The easy answer is, look for an awe inspiring composition, a refined color palette, dynamic character poses, and original ideas. But my job in researching the Making of Return of the Jedi was to differentiate between a McQuarrie production illustration and his licensed artwork. Not so easy as it might sound, as they’re all stored together in the archives.
And not so easy because, starting with Empire, Ralph did 1) concept artwork to come up with solid visuals for George Lucas’s ideas and consecutive drafts of the script; and 2) licensed artwork intended to supplement those concepts, based on filmed portions of the film, which would be published in a portfolio edition. Some fans get confused because of the latter group, thinking that director Irvin Kershner and/or production designer Norman Reynolds were copying verbatim Ralph’s artwork—in fact the opposite was true. If the artwork and film moment are identical, Ralph was embellishing film stills in illustrated form, or taking approved designs and creating new illustrations after the fact, though they are nevertheless wonderful.
Some people also forget that Joe Johnston (and to some extent Nilo Rodis-Jamero on Empire and Jedi) designed nearly all the vehicles in McQuarrie’s artwork, from the X-wing, Millennium Falcon, and TIE fighter, to the AT-AT and speeder bike (with a few exceptions, such as Jabba’s barge, which Ralph tackled). Ralph would then synthesize the vehicles into unforgettable compositions, nailing the spirit of the designs, sometimes in concept illustrations, sometimes in licensed artwork.
Despite the high quality of all his artwork, I don’t want to mix those after-the-fact illustrations with genuine concepts in the book. And things were complicated by the fact that there were different reports from the period. One reliable source said that Ralph completed only six paintings for Jedi. At the time McQuarrie himself was vague, saying six, eight or a dozen. As Ralph would sometimes embellish his portfolio illustrations, it sometimes seemed as though a Jabba’s palace painting could be conceptual or could have been done much later. And then his genuine concepts were often repurposed in licensed books, further muddying the waters. And none of his artworks are dated. (For the books on Star Wars and Empire Ralph had loaned me his day calendars for those years, on which he’d jotted down the hours worked on each painting, which had helped date them often exactly; for Jedi, that wasn’t possible.)
One day, a “Eureka!” moment occurred when I found a folder of McQuarrie paintings in the Lucasfilm Archives marked, quite literally, “six production paintings”! These were mostly of Had Abbadon, the proto-Coruscant environment, which featured in Lucas’s earliest drafts for Jedi. I could now be sure these were conceptual. But there was a “seventh” in a different folder of similar subject matter in a similar style on similar material—was that a concept artwork, too? For the moment, I feel “yes,” bolstered by the opinion of Arran Harvey, one of the archivists.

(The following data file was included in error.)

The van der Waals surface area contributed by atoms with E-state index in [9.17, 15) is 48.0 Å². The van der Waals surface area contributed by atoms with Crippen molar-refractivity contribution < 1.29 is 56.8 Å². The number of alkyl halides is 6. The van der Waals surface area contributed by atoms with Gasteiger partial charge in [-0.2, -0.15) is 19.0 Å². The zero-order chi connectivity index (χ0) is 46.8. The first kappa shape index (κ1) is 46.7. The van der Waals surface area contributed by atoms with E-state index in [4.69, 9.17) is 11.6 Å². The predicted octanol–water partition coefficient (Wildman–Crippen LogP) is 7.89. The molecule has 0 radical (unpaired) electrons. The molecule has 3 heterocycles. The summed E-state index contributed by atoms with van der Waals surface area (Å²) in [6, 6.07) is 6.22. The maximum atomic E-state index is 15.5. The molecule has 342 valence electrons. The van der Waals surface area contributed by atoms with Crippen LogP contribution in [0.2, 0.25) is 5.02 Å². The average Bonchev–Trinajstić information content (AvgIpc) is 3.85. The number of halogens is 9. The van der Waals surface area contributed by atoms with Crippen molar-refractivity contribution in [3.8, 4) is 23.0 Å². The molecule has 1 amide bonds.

But there was still a whole slew—about 20 paintings—of maybes. More research refined the search for genuines. In an interview done before the film came out, Ralph talked about an early painting in which he painted two barges at the sarlacc pit. In another interview he talked about a “fly by,” which was his favorite painting for Jedi—but he wouldn’t mention the subject matter as he was afraid of giving something away. Looking through the candidates, I think I find the one he means.
But finally in Image Archives, months later, while doing photography research, I hit the jackpot: an ILM “bible”-binder for Jedi from 1982, showing all the key artwork for every creature and vehicle. Here I find around eight or nine additional McQuarries, which can now be classified as conceptual and not licensed artwork. Documentary proof. And a huge relief, because I hate getting it wrong (as I’ve done at least once in past books, to my semi-eternal shame, despite mitigating circumstances). The other upside is that with each confirmed painting, many preparatory sketches, sometimes dozens, then become eligible for inclusion in the book.
And so, dear readers, that’s just one exciting (would you believe, “interesting”?) aspect to making these making-of books.
Next installment: Interviews, How to Do, How to Find…?
Lucasfilm executive editor J. W. Rinzler is the author of The Making of Star Wars and The Complete Making of Indiana Jones. He is now writing The Making of Return of the Jedi (and really looking forward to finishing it) for a fall 2013 release. You can visit jwrinzler.com for more info.